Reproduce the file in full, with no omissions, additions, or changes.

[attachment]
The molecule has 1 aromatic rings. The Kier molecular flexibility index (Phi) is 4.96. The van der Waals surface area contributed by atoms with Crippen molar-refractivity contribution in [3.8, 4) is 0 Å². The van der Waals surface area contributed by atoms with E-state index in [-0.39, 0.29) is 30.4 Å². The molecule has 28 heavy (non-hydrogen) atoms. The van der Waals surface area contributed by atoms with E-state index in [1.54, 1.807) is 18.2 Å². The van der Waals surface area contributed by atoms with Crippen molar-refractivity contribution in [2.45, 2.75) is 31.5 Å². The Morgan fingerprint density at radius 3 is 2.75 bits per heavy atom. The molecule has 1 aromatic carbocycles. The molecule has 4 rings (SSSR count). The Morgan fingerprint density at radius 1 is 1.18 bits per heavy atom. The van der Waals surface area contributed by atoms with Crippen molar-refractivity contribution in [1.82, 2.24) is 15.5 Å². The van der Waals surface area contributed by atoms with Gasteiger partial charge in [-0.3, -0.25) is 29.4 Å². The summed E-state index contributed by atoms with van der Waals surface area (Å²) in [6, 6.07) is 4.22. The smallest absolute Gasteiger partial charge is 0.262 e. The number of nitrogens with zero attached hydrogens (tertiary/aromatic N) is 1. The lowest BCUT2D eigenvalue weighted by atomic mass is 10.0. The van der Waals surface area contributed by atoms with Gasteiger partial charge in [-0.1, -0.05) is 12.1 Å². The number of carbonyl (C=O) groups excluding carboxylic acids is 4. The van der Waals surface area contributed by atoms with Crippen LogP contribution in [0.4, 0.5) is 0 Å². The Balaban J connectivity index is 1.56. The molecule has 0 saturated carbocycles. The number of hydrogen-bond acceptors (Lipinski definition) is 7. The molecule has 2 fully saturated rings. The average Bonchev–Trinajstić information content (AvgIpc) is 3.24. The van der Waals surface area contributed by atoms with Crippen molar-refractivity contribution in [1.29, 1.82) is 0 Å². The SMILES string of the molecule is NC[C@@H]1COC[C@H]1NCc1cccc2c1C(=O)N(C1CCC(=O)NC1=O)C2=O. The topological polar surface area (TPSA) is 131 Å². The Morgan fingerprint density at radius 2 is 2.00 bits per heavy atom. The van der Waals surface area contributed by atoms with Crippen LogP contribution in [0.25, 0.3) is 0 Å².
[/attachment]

The molecule has 1 aromatic rings. The Kier molecular flexibility index (Phi) is 4.96. The van der Waals surface area contributed by atoms with Crippen molar-refractivity contribution in [3.8, 4) is 0 Å². The van der Waals surface area contributed by atoms with E-state index in [-0.39, 0.29) is 30.4 Å². The molecule has 28 heavy (non-hydrogen) atoms. The van der Waals surface area contributed by atoms with E-state index in [1.54, 1.807) is 18.2 Å². The van der Waals surface area contributed by atoms with Crippen molar-refractivity contribution in [2.45, 2.75) is 31.5 Å². The Morgan fingerprint density at radius 3 is 2.75 bits per heavy atom. The molecule has 1 aromatic carbocycles. The molecule has 4 rings (SSSR count). The Morgan fingerprint density at radius 1 is 1.18 bits per heavy atom. The van der Waals surface area contributed by atoms with Crippen molar-refractivity contribution in [1.82, 2.24) is 15.5 Å². The van der Waals surface area contributed by atoms with Gasteiger partial charge in [-0.3, -0.25) is 29.4 Å². The summed E-state index contributed by atoms with van der Waals surface area (Å²) in [6, 6.07) is 4.22. The smallest absolute Gasteiger partial charge is 0.262 e. The number of nitrogens with zero attached hydrogens (tertiary/aromatic N) is 1. The lowest BCUT2D eigenvalue weighted by atomic mass is 10.0. The van der Waals surface area contributed by atoms with Gasteiger partial charge in [-0.1, -0.05) is 12.1 Å². The number of carbonyl (C=O) groups excluding carboxylic acids is 4. The van der Waals surface area contributed by atoms with Crippen LogP contribution in [0.4, 0.5) is 0 Å². The Balaban J connectivity index is 1.56. The molecule has 0 saturated carbocycles. The number of hydrogen-bond acceptors (Lipinski definition) is 7. The molecule has 2 fully saturated rings. The average Bonchev–Trinajstić information content (AvgIpc) is 3.24. The van der Waals surface area contributed by atoms with Crippen molar-refractivity contribution in [1.29, 1.82) is 0 Å². The SMILES string of the molecule is NC[C@@H]1COC[C@H]1NCc1cccc2c1C(=O)N(C1CCC(=O)NC1=O)C2=O. The topological polar surface area (TPSA) is 131 Å². The Morgan fingerprint density at radius 2 is 2.00 bits per heavy atom. The van der Waals surface area contributed by atoms with Crippen LogP contribution in [0.25, 0.3) is 0 Å².